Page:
Kim Bergeron and Jean-Pierre Bernier prepare for Iron Dog

In order to familiarize themselves with the repair process, Kim Bergeron of Dublin and Jean-Pierre Bernier strip down their vehicles and then reassemble them.

In order to familiarize themselves with the repair process, Kim Bergeron of Dublin and Jean-Pierre Bernier strip down their vehicles and then reassemble them. —COURTESY PHOTO

Jean-Pierre Bernier stands in front of Mount Denali after a day of practice.

Jean-Pierre Bernier stands in front of Mount Denali after a day of practice. —COURTESY PHOTO

Kim Bergeron stands with the two Polaris 600 cross-country snowmobiles they will be riding in the race.

Kim Bergeron stands with the two Polaris 600 cross-country snowmobiles they will be riding in the race. —COURTESY PHOTO

By CAMERON CASHMAN

For the Ledger-Transcript

Published: 01-25-2024 9:00 AM

Modified: 01-26-2024 10:47 AM


Starting Feb. 17, Kim Bergeron of Dublin and Jean-Pierre “JP” Bernier of Hancock will be on snowmobiles facing the most-rugged terrain Alaska has to offer, where temperatures can get as low as minus-50 degrees.

The pair will be competing the Iron Dog, an annual snowmobile race held in Alaska. Both have previously completed the Expedition Class race, which covers about 1,100 miles of remote wilderness from Big Lake to Nome. This year, they’re moving up into the Pro Class.

Expedition Class racers can stop, take in the scenery, visit with the locals and accept support from any other Expedition Class team in the event of a mechanical failure. But the Pro Class?

“A whole different ball game,” said Bergeron.

Pro Class teams, who work in pairs, can only rely on each other for support. Iron Dog volunteers supply fuel and oil, but teams are responsible for the actual refueling and maintenance, as well as food, lodging and anything else that might come up during the race.

“We’re essentially in the middle of nowhere, with little infrastructure available to provide support. So if something goes wrong, we could be spending a day, or multiple days, out in the cold,” said Bernier. “We’re reliant on ourselves to get through those types of situations if they arise.”

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They’ll be riding for seven days, traveling between 300 to 400 miles per day.

“The amount of stress that’s put on the machine, and our bodies, is pretty significant,” Bernier stated. “Parts break a whole lot easier when it’s that cold. Things get brittle.”

The team has been equipped with specially designed cross-country snowmobiles, courtesy of Polaris. These machines were built with components made from chromoly, which is more durable than the steel components found in other snowmobiles. They also feature improved suspension and stronger shock absorbers. Still, mechanical failure is possible, so the team must come equipped with the right tools.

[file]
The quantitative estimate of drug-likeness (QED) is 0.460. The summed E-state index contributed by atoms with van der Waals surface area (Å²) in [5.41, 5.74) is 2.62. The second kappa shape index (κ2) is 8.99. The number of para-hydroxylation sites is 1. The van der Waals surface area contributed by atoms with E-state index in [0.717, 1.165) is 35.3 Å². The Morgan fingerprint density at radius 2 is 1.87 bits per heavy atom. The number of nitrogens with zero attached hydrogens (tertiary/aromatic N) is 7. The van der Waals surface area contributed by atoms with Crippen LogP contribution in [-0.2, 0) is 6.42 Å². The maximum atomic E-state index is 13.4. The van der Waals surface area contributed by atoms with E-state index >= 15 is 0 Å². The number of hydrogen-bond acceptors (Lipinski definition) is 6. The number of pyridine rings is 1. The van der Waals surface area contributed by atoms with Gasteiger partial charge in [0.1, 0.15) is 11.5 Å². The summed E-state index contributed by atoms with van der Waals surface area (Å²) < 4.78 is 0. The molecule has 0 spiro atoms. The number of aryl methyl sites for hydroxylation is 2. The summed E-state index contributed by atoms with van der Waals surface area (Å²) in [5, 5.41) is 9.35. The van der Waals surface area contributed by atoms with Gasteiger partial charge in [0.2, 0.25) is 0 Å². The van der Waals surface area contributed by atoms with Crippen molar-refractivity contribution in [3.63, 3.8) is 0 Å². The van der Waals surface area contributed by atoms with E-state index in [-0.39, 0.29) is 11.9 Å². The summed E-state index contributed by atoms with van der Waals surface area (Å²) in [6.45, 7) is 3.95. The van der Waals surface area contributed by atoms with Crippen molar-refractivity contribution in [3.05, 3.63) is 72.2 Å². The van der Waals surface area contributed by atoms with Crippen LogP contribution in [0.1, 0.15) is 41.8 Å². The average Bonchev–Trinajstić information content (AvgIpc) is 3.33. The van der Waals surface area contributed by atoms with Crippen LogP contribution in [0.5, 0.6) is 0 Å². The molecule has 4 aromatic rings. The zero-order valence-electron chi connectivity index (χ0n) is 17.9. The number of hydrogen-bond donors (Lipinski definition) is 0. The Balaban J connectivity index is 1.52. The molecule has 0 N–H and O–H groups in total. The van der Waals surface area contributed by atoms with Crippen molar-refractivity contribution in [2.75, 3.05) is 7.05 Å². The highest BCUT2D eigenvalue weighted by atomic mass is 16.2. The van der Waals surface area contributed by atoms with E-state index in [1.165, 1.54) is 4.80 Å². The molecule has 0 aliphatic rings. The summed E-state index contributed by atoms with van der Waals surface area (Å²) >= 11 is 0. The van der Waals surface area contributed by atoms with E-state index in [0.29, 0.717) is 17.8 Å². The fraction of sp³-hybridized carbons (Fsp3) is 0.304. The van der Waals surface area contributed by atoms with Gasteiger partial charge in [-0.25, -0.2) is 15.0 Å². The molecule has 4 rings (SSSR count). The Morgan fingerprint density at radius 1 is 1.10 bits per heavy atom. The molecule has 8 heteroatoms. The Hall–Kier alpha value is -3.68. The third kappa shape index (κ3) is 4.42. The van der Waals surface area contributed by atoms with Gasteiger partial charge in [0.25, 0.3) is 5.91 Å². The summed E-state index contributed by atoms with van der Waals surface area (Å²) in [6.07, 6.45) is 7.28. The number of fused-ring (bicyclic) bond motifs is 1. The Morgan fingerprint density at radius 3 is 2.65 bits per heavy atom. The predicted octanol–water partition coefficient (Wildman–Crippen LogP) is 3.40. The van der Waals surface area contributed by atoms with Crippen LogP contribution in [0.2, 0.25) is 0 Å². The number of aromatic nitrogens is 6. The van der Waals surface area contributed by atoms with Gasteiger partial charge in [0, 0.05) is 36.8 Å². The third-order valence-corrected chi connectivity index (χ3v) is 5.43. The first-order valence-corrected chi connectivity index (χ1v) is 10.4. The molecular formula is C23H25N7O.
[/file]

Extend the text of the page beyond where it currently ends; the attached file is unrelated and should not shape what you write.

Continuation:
To prepare for potential repairs, they’ve become intimately familiar with their machines. This involves taking the machines apart down to their aluminum base, then reassembling them.

“[We have] checked every nut, every bolt, every fastener, retorqued everything, marked everything – just going through everything, scrutinizing the assembly process,” Bergeron explained.

The preparation process also involves securing places to rest at the end of each leg of the race. Having been down the trail before, they’ve formed relationships with the locals whose homes will serve as their temporary lodging.

“They’re kind enough to take us into their homes; they typically will provide meals for us,” said Bergeron.

“It is so amazing how these small communities of people who don’t have much are willing to go the extra mile to support us,” added Bernier.

With most of the logistics taken care of, all that’s left to do is practice.

“We will put about another 100 to 200 miles on those machines practicing the simple things,” said Bergeron.

That means minimizing downtime, especially during fuel stops. The duo will practice pulling up to a fuel stop, refueling, then getting back on the course as quickly as possible.

“We just need to get these routines down like the military, so every time we get on that machine, when we’re on the clock, everything we do is in sync,” said Bergeron.

“We’ve still got a little bit more tweaking to do [with] our energy, any calories we’re taking in during the day – because we’re really limited on the clock, so we don’t want to waste time eating.” Bernier said. “We’re not stopping and drinking and eating while we’re out on the trail. We come into a checkpoint, we take care of everything we’re going to in a very timely fashion, and then move on. So it’s getting that all dialed.”

With only a little bit more to take care of before the day of the big race, both racers were feeling confident, if not a little apprehensive.

“I have to say, there’s a little bit of apprehension, a little bit of nervousness. But I feel confident in our ability to get across the line.” Bernier said.

“I have the absolute best race partner I could ask for,” said Bergeron. “I’m just 100 percent confident we are going to be successful in crossing that finish line together without any other outside support.”